Bernanke's Posturing Ignores Inflation Reality and Hurts Americans

In a recent American Thinker article discussing the effects of "quantitative easing," I remarked that the "Federal Reserve has laid the charges, connected the leads, and now stands ready at the detonator." From the AT piece:

In QE, a nation's central bank buys financial instruments, such as Treasury bonds, with money decreed into existence through electronic transactions. The objective is to "stimulate" economic activity by injecting additional currency into circulation and bank reserves. Plusher reserves would theoretically encourage lenders to lend, which would kick-start business activity and home purchases. QE derives from the Keynesian economic hypothesis that government spending helps end recessions.

I noted that reality never complies with Keynesian theory.

Economist David Ranson expands, pointing out that the Fed is encouraging "the widespread impression that money creation is inflationary only when that money actually goes into circulation. Indeed, this assumption is the basis of the Fed's 'exit strategy.'" As I've pointed out, Bernanke trusts certain "inflation expectations" to tell him when Fed action is required. But Mr. Bernanke's indicators predict inflation's direction of movement, not the magnitude of increase or decrease.

Ranson explains that by sticking solely with the "expectations" barometer, Bernanke is systematically ignoring inflation by mistakenly assuming that QE will not boost prices until the magically-created dollars go into circulation.

...the Fed's reliance on government statistics such as the "core" CPI to gauge whether inflation is present or absent gives the impression that inflation is under control when the most transparent prices (those of food and energy) are increasing rapidly.

And yet Bernanke is in deep denial. The man has declared that any "increase in inflation will be transitory" and that food prices are merely reacting to supply and demand conditions. But food and energy prices have repeatedly served as signals for economy-wide inflation.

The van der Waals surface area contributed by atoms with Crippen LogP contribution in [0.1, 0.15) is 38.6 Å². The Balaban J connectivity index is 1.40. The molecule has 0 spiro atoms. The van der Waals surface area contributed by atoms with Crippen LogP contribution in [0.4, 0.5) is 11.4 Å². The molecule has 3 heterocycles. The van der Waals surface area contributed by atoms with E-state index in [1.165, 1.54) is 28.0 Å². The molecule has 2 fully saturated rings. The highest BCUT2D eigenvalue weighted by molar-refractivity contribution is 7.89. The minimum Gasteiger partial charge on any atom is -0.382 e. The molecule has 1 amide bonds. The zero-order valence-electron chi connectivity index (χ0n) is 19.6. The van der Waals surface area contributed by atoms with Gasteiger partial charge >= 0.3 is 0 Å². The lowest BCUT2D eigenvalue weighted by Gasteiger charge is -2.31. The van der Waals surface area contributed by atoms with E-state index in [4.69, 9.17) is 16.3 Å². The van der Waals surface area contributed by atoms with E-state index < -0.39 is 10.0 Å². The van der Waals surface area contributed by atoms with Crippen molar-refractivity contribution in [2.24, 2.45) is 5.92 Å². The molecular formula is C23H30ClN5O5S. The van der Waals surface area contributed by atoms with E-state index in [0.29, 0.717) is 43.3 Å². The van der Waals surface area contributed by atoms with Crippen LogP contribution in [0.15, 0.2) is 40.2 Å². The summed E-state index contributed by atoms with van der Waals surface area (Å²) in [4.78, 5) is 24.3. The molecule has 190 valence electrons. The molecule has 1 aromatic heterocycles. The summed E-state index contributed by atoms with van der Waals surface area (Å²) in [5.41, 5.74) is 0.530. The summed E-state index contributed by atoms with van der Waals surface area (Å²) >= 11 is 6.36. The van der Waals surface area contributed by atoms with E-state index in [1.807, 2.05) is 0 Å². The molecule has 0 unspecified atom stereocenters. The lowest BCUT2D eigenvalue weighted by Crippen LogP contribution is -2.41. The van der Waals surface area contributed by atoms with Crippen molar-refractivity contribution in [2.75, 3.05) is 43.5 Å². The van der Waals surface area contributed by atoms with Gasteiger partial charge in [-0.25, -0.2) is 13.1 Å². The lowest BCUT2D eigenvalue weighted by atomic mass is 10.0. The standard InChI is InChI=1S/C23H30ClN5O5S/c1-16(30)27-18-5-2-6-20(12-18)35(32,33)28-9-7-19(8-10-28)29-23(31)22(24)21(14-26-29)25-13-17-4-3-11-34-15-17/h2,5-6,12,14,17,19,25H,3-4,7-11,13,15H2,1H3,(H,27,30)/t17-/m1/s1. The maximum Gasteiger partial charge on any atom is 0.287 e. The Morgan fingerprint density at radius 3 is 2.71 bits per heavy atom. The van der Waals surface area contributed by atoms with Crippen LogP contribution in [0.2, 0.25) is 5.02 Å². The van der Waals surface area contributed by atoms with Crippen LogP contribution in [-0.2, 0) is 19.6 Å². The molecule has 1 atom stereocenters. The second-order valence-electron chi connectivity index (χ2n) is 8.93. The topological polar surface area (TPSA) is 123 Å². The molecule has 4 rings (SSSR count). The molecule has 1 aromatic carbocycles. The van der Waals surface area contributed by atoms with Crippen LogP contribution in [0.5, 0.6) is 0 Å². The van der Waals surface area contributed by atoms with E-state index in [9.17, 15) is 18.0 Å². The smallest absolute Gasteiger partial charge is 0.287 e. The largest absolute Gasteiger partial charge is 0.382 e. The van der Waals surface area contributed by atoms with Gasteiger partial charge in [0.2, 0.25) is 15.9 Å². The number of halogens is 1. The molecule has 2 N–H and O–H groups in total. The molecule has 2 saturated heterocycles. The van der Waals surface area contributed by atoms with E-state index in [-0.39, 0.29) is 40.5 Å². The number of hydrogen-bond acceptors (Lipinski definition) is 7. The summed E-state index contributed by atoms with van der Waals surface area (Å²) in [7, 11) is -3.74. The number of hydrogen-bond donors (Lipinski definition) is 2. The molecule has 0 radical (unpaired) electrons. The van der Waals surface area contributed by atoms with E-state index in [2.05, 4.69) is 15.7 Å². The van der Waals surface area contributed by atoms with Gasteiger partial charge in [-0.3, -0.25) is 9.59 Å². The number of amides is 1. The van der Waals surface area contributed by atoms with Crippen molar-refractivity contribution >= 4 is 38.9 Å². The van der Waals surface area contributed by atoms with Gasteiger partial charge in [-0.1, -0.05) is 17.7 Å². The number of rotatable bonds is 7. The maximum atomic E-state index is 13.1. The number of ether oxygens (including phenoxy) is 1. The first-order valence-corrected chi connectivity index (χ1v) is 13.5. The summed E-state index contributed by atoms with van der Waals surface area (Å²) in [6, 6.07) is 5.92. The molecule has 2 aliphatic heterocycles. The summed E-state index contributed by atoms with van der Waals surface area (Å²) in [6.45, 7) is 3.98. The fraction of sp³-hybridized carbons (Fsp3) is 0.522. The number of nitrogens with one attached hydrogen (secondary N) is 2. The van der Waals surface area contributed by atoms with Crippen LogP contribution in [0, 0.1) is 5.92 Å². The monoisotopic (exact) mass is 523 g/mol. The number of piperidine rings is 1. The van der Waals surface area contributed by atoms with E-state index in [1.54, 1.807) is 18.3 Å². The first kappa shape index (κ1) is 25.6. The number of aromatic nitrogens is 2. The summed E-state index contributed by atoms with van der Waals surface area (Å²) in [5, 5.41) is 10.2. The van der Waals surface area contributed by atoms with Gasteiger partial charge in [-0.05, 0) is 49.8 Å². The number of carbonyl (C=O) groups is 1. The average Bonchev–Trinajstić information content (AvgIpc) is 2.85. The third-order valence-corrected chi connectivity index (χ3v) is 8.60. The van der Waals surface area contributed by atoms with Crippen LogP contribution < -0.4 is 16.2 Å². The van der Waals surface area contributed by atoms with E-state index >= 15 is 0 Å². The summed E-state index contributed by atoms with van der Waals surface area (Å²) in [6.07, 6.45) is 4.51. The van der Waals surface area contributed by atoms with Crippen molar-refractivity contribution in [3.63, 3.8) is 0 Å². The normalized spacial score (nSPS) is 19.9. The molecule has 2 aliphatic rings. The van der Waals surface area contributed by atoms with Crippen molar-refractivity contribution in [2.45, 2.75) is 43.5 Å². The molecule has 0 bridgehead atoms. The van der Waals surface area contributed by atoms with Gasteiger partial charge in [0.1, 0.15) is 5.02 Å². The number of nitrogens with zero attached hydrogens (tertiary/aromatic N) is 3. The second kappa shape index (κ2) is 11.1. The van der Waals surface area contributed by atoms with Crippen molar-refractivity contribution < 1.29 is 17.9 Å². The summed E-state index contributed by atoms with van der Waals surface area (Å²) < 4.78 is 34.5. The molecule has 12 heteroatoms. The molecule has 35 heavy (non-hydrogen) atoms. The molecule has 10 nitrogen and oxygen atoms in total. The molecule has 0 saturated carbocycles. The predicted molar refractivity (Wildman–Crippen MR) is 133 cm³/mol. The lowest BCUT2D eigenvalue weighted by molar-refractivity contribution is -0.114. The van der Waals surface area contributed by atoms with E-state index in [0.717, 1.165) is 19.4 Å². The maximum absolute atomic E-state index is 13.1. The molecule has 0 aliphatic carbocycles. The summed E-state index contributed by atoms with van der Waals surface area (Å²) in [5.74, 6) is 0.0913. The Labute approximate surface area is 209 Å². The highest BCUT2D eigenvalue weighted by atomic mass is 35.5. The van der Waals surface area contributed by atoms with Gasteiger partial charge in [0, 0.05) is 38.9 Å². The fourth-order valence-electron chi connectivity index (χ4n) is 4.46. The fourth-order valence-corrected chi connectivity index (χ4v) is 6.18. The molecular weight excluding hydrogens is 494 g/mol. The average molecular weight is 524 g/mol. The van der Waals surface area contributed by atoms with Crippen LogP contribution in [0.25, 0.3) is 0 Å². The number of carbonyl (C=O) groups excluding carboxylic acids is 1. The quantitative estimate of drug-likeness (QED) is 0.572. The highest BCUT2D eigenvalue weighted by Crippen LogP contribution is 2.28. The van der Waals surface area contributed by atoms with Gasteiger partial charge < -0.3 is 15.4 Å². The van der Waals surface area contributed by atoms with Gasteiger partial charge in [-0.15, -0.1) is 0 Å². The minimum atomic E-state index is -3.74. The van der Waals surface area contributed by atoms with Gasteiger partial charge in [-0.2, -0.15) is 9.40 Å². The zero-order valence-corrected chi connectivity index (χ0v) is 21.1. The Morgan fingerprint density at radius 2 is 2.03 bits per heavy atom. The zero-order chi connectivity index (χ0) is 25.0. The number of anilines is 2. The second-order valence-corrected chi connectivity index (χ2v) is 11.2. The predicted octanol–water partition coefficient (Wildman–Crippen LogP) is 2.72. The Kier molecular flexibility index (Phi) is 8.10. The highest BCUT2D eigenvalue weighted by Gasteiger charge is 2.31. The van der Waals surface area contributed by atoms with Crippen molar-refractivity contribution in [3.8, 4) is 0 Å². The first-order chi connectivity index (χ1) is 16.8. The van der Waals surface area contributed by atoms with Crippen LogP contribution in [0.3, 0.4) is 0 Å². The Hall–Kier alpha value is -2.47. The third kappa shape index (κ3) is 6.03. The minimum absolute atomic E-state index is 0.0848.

Damage will be done as a result of Bernanke's laid-back approach. The damage will be compounded by the Fed Chief's belief that draining bank reserves will stop prices from rising. He is wrong. Bernanke furthermore thinks that he can convince banks to send the magically-created money back to the Fed. From Ranson:

Even pre-crisis evidence contradicts this hopeful scenario. There is an amazing lack of evidence that the growth of money in circulation is inflationary at all. The statistical relationship between money in circulation and the gold price is not consistent with expectations, and in any case it is fleeting. Over a period of two or three years, the cumulative implications of money-supply growth for the gold price are nil.

So there is no evidence that the magic money must actually circulate in order to boost inflation. Ranson explains:

It is the existence of newly created money that hastens the dollar's decline, and not the use, if any, to which that money is put. Nor is inflation forestalled or curbed by inducing banks to re-deposit reserves at interest at the Fed. Money creation is inflationary whether or not new bank reserves push money into circulation. And the inflation impact of creating those reserves will be the same whether or not they are placed back in the Fed's hands.

In the real world, dollars which are electronically-decreed into existence depress the dollar's overall value. The excess money gets "priced into" the economy the moment that the Fed uses the money to purchase debt, thereby inflating bank reserves. Equity and currency traders, having observed the Fed's actions, don't just hang out in wild optimism and with bated breath waiting for higher bank reserves to one day, possibly, maybe, perhaps inspire loan officers to lend more money--thus getting the magically-created dollars "into circulation." Traders react immediately and continuously.

The bottom line is that Bernanke's story and reality are two fundamentally different animals.

Our economy needs a two-step fix. Congress needs to dramatically cut spending and disassemble Obama's oppressive regulatory regime. And the Fed Chief needs to enact measures to start draining QE1's and QE2's 2.35 trillion excess dollars right now, immediately, pronto. The kinds of measures needed were ugly and painful when Ronald Reagan's Fed Chief, Paul Volcker, took action in 1981. But after the surge in interest rates (Prime at 21.5 percent, a level not required today), inflation subsided, the Reagan tax cuts kicked in, and the results were beautiful--and quite pleasant.


A writer, physicist, former high tech executive, and Cajun, Chuck Rogér invites you to sign up to receive his "Clear Thinking" blog posts by email at Contact Chuck at